Texas Stamp


PD-0302-24 06/05/2024

“Does the filing of an untimely election for jury punishment and defense counsel’s claim—rejected by the trial court—that his client desired jury punishment at some point satisfy an appellant’s burden under Swinney v. State, 663 S.W.3d 87 (Tex. Crim. App. 2022), to show a reasonable probability that the untimely filing effectively deprived him of his desire to have jury punishment?”

After the State finished its portion of voir dire, Tanner’s counsel announced that the defense intended to go to the jury for punishment. After the trial court informed him that such an election must be filed before voir dire, counsel said his client would be prejudiced if the court sentenced him because of how the court handled an aborted plea hearing in this matter: “Mr. Tanner had no intention of having the Court assess punishment, specifically based on the actions of the Court from February 17th of this year.” The trial court rejected counsel’s version of events. The court added, “I can’t put on the record that [Tanner] wanted to go to the jury for punishment because he’s never said that.” Counsel never asked Tanner to state his desire on the record, during or after trial.

After his conviction, Tanner raised a single claim on appeal: counsel was ineffective for failing to timely file a written election for jury punishment pretrial. The court of appeals agreed. It held that counsel was aware Tanner “had no intention of having the Court assess punishment.” “Had defense counsel known when to file the election to have the jury assess punishment and adequately advised Tanner, there is a reasonable probability that Tanner would have timely exercised his right, and there is no basis on this record to conclude otherwise.”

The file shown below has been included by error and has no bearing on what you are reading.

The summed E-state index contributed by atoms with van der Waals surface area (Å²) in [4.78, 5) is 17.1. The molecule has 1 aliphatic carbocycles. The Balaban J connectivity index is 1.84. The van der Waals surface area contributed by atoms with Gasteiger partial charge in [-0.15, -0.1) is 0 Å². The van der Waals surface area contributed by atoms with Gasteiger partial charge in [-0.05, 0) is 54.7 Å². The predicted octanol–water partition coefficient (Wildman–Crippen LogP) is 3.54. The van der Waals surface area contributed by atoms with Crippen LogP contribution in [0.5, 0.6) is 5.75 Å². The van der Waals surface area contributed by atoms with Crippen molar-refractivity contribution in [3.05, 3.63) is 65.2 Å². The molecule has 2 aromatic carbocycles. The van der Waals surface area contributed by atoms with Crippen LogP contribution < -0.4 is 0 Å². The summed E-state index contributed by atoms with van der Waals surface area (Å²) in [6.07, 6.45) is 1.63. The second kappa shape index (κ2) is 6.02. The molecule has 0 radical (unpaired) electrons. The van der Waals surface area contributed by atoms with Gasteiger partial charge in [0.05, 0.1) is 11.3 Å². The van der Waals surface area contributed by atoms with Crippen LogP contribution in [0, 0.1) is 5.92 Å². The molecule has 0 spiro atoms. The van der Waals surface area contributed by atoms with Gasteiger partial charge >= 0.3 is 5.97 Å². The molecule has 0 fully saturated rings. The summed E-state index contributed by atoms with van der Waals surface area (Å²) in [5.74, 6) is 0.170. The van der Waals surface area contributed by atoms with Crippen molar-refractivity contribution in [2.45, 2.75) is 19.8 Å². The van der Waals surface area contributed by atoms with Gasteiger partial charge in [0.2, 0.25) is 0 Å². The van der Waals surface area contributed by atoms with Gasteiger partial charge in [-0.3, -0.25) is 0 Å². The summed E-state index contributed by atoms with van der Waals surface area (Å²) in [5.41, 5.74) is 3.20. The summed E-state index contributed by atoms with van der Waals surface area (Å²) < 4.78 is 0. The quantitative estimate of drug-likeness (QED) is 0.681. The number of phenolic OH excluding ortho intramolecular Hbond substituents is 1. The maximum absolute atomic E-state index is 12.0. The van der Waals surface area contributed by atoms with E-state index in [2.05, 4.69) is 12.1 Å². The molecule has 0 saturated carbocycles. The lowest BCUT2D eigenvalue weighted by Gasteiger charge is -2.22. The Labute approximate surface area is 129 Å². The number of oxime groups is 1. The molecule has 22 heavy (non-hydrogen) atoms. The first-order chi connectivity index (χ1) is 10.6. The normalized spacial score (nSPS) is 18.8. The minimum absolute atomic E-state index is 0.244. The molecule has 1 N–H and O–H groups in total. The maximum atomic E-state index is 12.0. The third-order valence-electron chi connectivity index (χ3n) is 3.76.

The State compares this case to Swinney. In that case, the Court of Criminal Appeals said ineffective assistance for bad election advice (based on ineligibility for probation from the trial court) could not be proven without evidence the bad advice affected Swinney’s decision. In this case, there is no direct evidence from Tanner that he wanted to choose jury punishment. Counsel’s statements that Tanner “had” no intention to go to the judge for punishment were temporally vague, at best. Regardless, the trial court rejected the factual claims undergirding that alleged intent and said he wanted to hear it from Tanner. Had this claim been pursued in a motion for new trial or post-conviction writ, the trial court would have been permitted to disbelieve Tanner. Validating an ineffective-assistance claim on this record incentivizes defendants to avoid adverse fact-findings by simply speaking facts into existence.

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